Petitioner, with the assistance of counsel, appealed his convictions to the Michigan Court of Appeals. Petitioner filed two briefs. In the brief filed with the assistance of counsel, Petitioner raised the three-pronged ineffective assistance of counsel claim included as issue I in his petition. In Petitioner's supplemental pro per brief, Petitioner raised the venue issue included as issue II in his petition. By unpublished opinion issued November 20, 2014, the Michigan Court of Appeals affirmed Petitioner's convictions. (Mich. Ct. App. Op., ECF No. 11-15, PageID.1879-1882.)

         Petitioner then filed a pro per application for leave to appeal the court of appeals decision in the Michigan Supreme Court. In his application, Petitioner raised, for the first time, the court costs issue included in his petition as issue III. On July 26, 2016, the supreme court, in lieu of granting leave, remanded the costs issue to the trial court. (Mich. Order, ECF No. 11-16, PageID.1970.) In all other respects, however, the supreme court denied leave to appeal. (Id.)

         On August 16, 2016, the trial court affirmed its prior assessment of costs. (Kalamazoo Cty. Cir. Ct. Docket Sheet, ECF No. 11-1, PageID.197.) Petitioner did not appeal that order. Instead, he filed his habeas petition in this Court.

         II. AEDPA standard

         This action is governed by the Antiterrorism and Effective Death Penalty Act of 1996, Pub. L. 104-132, 110 Stat. 1214 (AEDPA). The AEDPA “prevents federal habeas ‘retrials'” and ensures that state court convictions are given effect to the extent possible under the law. Bell v. Cone, 535 U.S. 685, 693-94 (2002). An application for writ of habeas corpus on behalf of a person who is incarcerated pursuant to a state conviction cannot be granted with respect to any claim that was adjudicated on the merits in state court unless the adjudication: “(1) resulted in a decision that was contrary to, or involved an unreasonable application of, clearly established federal law as determined by the Supreme Court of the United States; or (2) resulted in a decision that was based upon an unreasonable determination of the facts in light of the evidence presented in the state court proceeding.” 28 U.S.C. § 2254(d). This standard is “intentionally difficult to meet.” Woods v. Donald, 575 U.S. __, 135 S.Ct. 1372, 1376 (2015) (internal quotation omitted).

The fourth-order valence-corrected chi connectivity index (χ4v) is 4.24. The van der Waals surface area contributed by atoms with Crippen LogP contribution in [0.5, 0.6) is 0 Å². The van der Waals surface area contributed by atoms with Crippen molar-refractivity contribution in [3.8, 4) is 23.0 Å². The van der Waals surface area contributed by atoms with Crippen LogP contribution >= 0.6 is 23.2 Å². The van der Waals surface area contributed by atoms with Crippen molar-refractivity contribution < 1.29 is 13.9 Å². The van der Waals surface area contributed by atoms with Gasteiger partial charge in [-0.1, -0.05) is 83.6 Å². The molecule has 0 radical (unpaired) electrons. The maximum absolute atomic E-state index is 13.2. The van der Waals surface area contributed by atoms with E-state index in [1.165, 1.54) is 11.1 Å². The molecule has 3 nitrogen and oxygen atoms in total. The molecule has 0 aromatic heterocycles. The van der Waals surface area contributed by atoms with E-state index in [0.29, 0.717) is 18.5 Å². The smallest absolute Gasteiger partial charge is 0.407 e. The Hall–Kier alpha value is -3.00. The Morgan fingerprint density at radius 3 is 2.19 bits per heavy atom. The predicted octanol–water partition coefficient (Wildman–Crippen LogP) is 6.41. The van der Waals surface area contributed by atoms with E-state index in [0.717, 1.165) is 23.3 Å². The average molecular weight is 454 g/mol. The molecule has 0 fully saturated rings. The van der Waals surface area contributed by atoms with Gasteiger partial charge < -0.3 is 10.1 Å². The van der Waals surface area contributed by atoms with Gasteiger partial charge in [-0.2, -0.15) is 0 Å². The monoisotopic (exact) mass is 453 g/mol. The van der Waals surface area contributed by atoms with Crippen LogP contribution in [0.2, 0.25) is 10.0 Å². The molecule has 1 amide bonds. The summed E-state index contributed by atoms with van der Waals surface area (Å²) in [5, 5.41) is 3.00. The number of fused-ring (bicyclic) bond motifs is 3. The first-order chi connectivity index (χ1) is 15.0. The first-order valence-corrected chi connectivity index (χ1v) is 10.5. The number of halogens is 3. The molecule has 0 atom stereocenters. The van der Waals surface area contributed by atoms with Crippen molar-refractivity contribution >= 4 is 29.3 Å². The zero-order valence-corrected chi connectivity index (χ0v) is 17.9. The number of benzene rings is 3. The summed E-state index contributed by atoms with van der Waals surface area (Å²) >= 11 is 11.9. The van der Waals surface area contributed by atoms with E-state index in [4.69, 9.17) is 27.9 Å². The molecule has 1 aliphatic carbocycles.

The AEDPA limits the source of law to cases decided by the United States Supreme Court. 28 U.S.C. § 2254(d). This Court may consider only the holdings, and not the dicta, of the Supreme Court. Williams v. Taylor, 529 U.S. 362, 412 (2000); Bailey v. Mitchell, 271 F.3d 652, 655 (6th Cir. 2001). In determining whether federal law is clearly established, the Court may not consider the decisions of lower federal courts. Williams, 529 U.S. at 381-82; Miller v. Straub, 299 F.3d 570, 578-79 (6th Cir. 2002). Moreover, “clearly established Federal law” does not include decisions of the Supreme Court announced after the last adjudication of the merits in state court. Greene v. Fisher, 565 U.S. 34, 37-38 (2011). Thus, the inquiry is limited to an examination of the legal landscape as it would have appeared to the Michigan state courts in light of Supreme Court precedent at the time of the state-court adjudication on the merits. Miller v. Stovall, 742 F.3d 642, 644 (6th Cir. 2014) (citing Greene, 565 U.S. at 38).

         A federal habeas court may issue the writ under the “contrary to” clause if the state court applies a rule different from the governing law set forth in the Supreme Court's cases, or if it decides a case differently than the Supreme Court has done on a set of materially indistinguishable facts. Bell, 535 U.S. at 694 (citing Williams, 529 U.S. at 405-06). “To satisfy this high bar, a habeas petitioner is required to ‘show that the state court's ruling on the claim being presented in federal court was so lacking in justification that there was an error well understood and comprehended in existing law beyond any possibility for fairminded disagreement.'” Woods, 135 S.Ct. at 1376 (quoting Harrington v. Richter, 562 U.S. 86, 103 (2011)). In other words, “[w]here the precise contours of the right remain unclear, state courts enjoy broad discretion in their adjudication of a prisoner's claims.” White v. Woodall, 572 U.S. 415, 424 (2014) (internal quotations omitted).

         The AEDPA requires heightened respect for state factual findings. Herbert v. Billy, 160 F.3d 1131, 1134 (6th Cir. 1998). A determination of a factual issue made by a state court is presumed to be correct, and the petitioner has the burden of rebutting the presumption by clear and convincing evidence. 28 U.S.C. § 2254(e)(1); Davis v. Lafler, 658 F.3d 525, 531 (6th Cir. 2011) (en banc); Lancaster v. Adams, 324 F.3d 423, 429 (6th Cir. 2003); Bailey, 271 F.3d at 656. This presumption of correctness is accorded to findings of state appellate courts, as well as the trial court. See Sumner v. Mata, 449 U.S. 539, 546 (1981); Smith v. Jago, 888 F.2d 399, 407 n.4 (6th Cir. 1989).